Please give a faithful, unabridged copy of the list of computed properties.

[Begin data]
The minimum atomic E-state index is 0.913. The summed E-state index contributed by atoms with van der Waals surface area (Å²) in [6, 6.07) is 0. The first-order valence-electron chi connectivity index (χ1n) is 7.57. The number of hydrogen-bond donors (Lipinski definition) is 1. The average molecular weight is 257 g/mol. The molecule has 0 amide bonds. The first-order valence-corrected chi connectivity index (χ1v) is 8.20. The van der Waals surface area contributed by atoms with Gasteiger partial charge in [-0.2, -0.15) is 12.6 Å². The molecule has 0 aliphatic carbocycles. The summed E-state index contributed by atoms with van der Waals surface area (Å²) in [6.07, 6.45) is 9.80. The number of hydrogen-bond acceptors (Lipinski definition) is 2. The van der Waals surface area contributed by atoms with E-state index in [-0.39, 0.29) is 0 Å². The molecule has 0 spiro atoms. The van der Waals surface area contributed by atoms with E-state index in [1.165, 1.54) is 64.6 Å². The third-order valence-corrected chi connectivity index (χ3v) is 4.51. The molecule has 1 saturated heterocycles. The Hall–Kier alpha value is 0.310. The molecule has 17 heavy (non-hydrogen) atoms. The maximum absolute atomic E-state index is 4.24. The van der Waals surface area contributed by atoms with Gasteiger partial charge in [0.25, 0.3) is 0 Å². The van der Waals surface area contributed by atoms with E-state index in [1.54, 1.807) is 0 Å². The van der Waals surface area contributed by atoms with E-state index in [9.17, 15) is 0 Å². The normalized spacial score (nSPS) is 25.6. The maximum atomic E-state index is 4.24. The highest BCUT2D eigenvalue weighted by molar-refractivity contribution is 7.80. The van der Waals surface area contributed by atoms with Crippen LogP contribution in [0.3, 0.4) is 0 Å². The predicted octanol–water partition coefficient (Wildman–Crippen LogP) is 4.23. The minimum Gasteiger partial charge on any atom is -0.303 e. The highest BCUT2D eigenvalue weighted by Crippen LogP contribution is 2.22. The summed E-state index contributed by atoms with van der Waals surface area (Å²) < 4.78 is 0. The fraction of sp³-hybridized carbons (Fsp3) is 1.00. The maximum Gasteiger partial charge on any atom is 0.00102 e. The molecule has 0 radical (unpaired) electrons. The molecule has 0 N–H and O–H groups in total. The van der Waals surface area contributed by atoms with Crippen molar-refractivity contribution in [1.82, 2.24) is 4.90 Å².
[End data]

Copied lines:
The minimum atomic E-state index is 0.913. The summed E-state index contributed by atoms with van der Waals surface area (Å²) in [6, 6.07) is 0. The first-order valence-electron chi connectivity index (χ1n) is 7.57. The number of hydrogen-bond donors (Lipinski definition) is 1. The average molecular weight is 257 g/mol. The molecule has 0 amide bonds. The first-order valence-corrected chi connectivity index (χ1v) is 8.20. The van der Waals surface area contributed by atoms with Gasteiger partial charge in [-0.2, -0.15) is 12.6 Å². The molecule has 0 aliphatic carbocycles. The summed E-state index contributed by atoms with van der Waals surface area (Å²) in [6.07, 6.45) is 9.80. The number of hydrogen-bond acceptors (Lipinski definition) is 2. The van der Waals surface area contributed by atoms with E-state index in [-0.39, 0.29) is 0 Å². The molecule has 0 spiro atoms. The van der Waals surface area contributed by atoms with E-state index in [1.165, 1.54) is 64.6 Å². The third-order valence-corrected chi connectivity index (χ3v) is 4.51. The molecule has 1 saturated heterocycles. The Hall–Kier alpha value is 0.310. The molecule has 17 heavy (non-hydrogen) atoms. The maximum absolute atomic E-state index is 4.24. The van der Waals surface area contributed by atoms with Gasteiger partial charge in [0.25, 0.3) is 0 Å². The van der Waals surface area contributed by atoms with E-state index in [1.54, 1.807) is 0 Å². The van der Waals surface area contributed by atoms with E-state index in [9.17, 15) is 0 Å². The normalized spacial score (nSPS) is 25.6. The maximum atomic E-state index is 4.24. The highest BCUT2D eigenvalue weighted by molar-refractivity contribution is 7.80. The van der Waals surface area contributed by atoms with Crippen LogP contribution in [0.3, 0.4) is 0 Å². The predicted octanol–water partition coefficient (Wildman–Crippen LogP) is 4.23. The minimum Gasteiger partial charge on any atom is -0.303 e. The highest BCUT2D eigenvalue weighted by Crippen LogP contribution is 2.22. The summed E-state index contributed by atoms with van der Waals surface area (Å²) < 4.78 is 0. The fraction of sp³-hybridized carbons (Fsp3) is 1.00. The maximum Gasteiger partial charge on any atom is 0.00102 e. The molecule has 0 radical (unpaired) electrons. The molecule has 0 N–H and O–H groups in total. The van der Waals surface area contributed by atoms with Crippen molar-refractivity contribution in [1.82, 2.24) is 4.90 Å².